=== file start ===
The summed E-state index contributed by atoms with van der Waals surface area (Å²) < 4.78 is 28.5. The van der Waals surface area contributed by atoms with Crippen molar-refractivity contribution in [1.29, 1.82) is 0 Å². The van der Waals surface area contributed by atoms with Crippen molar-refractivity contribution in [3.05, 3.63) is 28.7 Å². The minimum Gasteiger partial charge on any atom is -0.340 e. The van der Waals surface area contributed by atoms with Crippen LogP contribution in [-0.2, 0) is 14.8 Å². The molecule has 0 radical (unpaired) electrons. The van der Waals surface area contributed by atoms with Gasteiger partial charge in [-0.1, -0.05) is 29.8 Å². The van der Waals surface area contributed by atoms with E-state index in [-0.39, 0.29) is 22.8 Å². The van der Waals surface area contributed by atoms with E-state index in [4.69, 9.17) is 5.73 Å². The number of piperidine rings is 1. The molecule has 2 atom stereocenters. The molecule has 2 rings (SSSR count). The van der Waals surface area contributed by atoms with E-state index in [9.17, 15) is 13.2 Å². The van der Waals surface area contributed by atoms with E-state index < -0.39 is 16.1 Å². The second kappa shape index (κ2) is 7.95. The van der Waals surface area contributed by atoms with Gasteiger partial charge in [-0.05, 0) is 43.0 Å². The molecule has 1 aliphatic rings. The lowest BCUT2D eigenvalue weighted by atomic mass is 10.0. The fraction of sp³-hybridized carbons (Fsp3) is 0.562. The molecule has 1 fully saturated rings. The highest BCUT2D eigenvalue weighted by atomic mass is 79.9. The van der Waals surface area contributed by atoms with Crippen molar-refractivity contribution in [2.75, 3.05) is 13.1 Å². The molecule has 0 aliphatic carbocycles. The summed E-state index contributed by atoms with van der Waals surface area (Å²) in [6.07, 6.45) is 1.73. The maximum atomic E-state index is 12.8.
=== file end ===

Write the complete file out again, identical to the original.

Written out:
The summed E-state index contributed by atoms with van der Waals surface area (Å²) < 4.78 is 28.5. The van der Waals surface area contributed by atoms with Crippen molar-refractivity contribution in [1.29, 1.82) is 0 Å². The van der Waals surface area contributed by atoms with Crippen molar-refractivity contribution in [3.05, 3.63) is 28.7 Å². The minimum Gasteiger partial charge on any atom is -0.340 e. The van der Waals surface area contributed by atoms with Crippen LogP contribution in [-0.2, 0) is 14.8 Å². The molecule has 0 radical (unpaired) electrons. The van der Waals surface area contributed by atoms with Gasteiger partial charge in [-0.1, -0.05) is 29.8 Å². The van der Waals surface area contributed by atoms with E-state index in [-0.39, 0.29) is 22.8 Å². The van der Waals surface area contributed by atoms with E-state index in [4.69, 9.17) is 5.73 Å². The number of piperidine rings is 1. The molecule has 2 atom stereocenters. The molecule has 2 rings (SSSR count). The van der Waals surface area contributed by atoms with E-state index in [9.17, 15) is 13.2 Å². The van der Waals surface area contributed by atoms with E-state index < -0.39 is 16.1 Å². The second kappa shape index (κ2) is 7.95. The van der Waals surface area contributed by atoms with Gasteiger partial charge in [-0.05, 0) is 43.0 Å². The molecule has 1 aliphatic rings. The lowest BCUT2D eigenvalue weighted by atomic mass is 10.0. The fraction of sp³-hybridized carbons (Fsp3) is 0.562. The molecule has 1 fully saturated rings. The highest BCUT2D eigenvalue weighted by atomic mass is 79.9. The van der Waals surface area contributed by atoms with Crippen molar-refractivity contribution in [2.75, 3.05) is 13.1 Å². The molecule has 0 aliphatic carbocycles. The summed E-state index contributed by atoms with van der Waals surface area (Å²) in [6.07, 6.45) is 1.73. The maximum atomic E-state index is 12.8.